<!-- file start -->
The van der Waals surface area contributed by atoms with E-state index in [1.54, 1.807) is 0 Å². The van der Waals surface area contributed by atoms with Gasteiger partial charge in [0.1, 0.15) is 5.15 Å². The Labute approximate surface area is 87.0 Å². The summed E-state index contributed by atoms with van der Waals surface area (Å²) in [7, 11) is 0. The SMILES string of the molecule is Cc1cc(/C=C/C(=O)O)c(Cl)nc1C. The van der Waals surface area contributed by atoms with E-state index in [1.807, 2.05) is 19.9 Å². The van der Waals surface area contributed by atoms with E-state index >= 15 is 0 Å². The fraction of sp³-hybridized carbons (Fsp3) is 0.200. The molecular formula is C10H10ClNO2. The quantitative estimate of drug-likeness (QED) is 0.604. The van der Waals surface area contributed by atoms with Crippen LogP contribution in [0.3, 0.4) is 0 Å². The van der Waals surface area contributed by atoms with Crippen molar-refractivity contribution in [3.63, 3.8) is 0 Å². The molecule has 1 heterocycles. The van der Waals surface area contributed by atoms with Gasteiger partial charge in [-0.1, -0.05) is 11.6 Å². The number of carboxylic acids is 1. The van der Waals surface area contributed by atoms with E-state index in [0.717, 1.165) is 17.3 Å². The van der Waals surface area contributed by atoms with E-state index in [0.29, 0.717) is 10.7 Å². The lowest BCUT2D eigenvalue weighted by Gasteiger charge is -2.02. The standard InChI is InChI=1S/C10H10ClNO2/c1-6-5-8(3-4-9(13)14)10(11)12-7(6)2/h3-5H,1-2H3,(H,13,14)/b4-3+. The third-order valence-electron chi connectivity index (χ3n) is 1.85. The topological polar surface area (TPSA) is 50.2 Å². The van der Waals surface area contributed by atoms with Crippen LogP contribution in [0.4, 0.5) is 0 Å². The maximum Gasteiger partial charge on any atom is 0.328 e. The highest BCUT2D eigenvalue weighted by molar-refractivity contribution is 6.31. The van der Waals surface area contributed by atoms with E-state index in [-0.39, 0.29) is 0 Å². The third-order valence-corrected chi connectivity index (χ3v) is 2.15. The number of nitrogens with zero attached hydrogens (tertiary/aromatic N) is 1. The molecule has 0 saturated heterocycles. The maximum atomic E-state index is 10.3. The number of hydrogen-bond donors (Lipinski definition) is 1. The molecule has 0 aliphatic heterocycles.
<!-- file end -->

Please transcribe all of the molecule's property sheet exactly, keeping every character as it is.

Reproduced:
The van der Waals surface area contributed by atoms with E-state index in [1.54, 1.807) is 0 Å². The van der Waals surface area contributed by atoms with Gasteiger partial charge in [0.1, 0.15) is 5.15 Å². The Labute approximate surface area is 87.0 Å². The summed E-state index contributed by atoms with van der Waals surface area (Å²) in [7, 11) is 0. The SMILES string of the molecule is Cc1cc(/C=C/C(=O)O)c(Cl)nc1C. The van der Waals surface area contributed by atoms with E-state index in [1.807, 2.05) is 19.9 Å². The van der Waals surface area contributed by atoms with E-state index >= 15 is 0 Å². The fraction of sp³-hybridized carbons (Fsp3) is 0.200. The molecular formula is C10H10ClNO2. The quantitative estimate of drug-likeness (QED) is 0.604. The van der Waals surface area contributed by atoms with Crippen LogP contribution in [0.3, 0.4) is 0 Å². The van der Waals surface area contributed by atoms with Crippen molar-refractivity contribution in [3.63, 3.8) is 0 Å². The molecule has 1 heterocycles. The van der Waals surface area contributed by atoms with Gasteiger partial charge in [-0.1, -0.05) is 11.6 Å². The number of carboxylic acids is 1. The van der Waals surface area contributed by atoms with E-state index in [0.717, 1.165) is 17.3 Å². The van der Waals surface area contributed by atoms with E-state index in [0.29, 0.717) is 10.7 Å². The lowest BCUT2D eigenvalue weighted by Gasteiger charge is -2.02. The standard InChI is InChI=1S/C10H10ClNO2/c1-6-5-8(3-4-9(13)14)10(11)12-7(6)2/h3-5H,1-2H3,(H,13,14)/b4-3+. The third-order valence-electron chi connectivity index (χ3n) is 1.85. The topological polar surface area (TPSA) is 50.2 Å². The van der Waals surface area contributed by atoms with Crippen LogP contribution in [0.4, 0.5) is 0 Å². The maximum Gasteiger partial charge on any atom is 0.328 e. The highest BCUT2D eigenvalue weighted by molar-refractivity contribution is 6.31. The van der Waals surface area contributed by atoms with E-state index in [-0.39, 0.29) is 0 Å². The third-order valence-corrected chi connectivity index (χ3v) is 2.15. The number of nitrogens with zero attached hydrogens (tertiary/aromatic N) is 1. The molecule has 0 saturated heterocycles. The maximum atomic E-state index is 10.3. The number of hydrogen-bond donors (Lipinski definition) is 1. The molecule has 0 aliphatic heterocycles.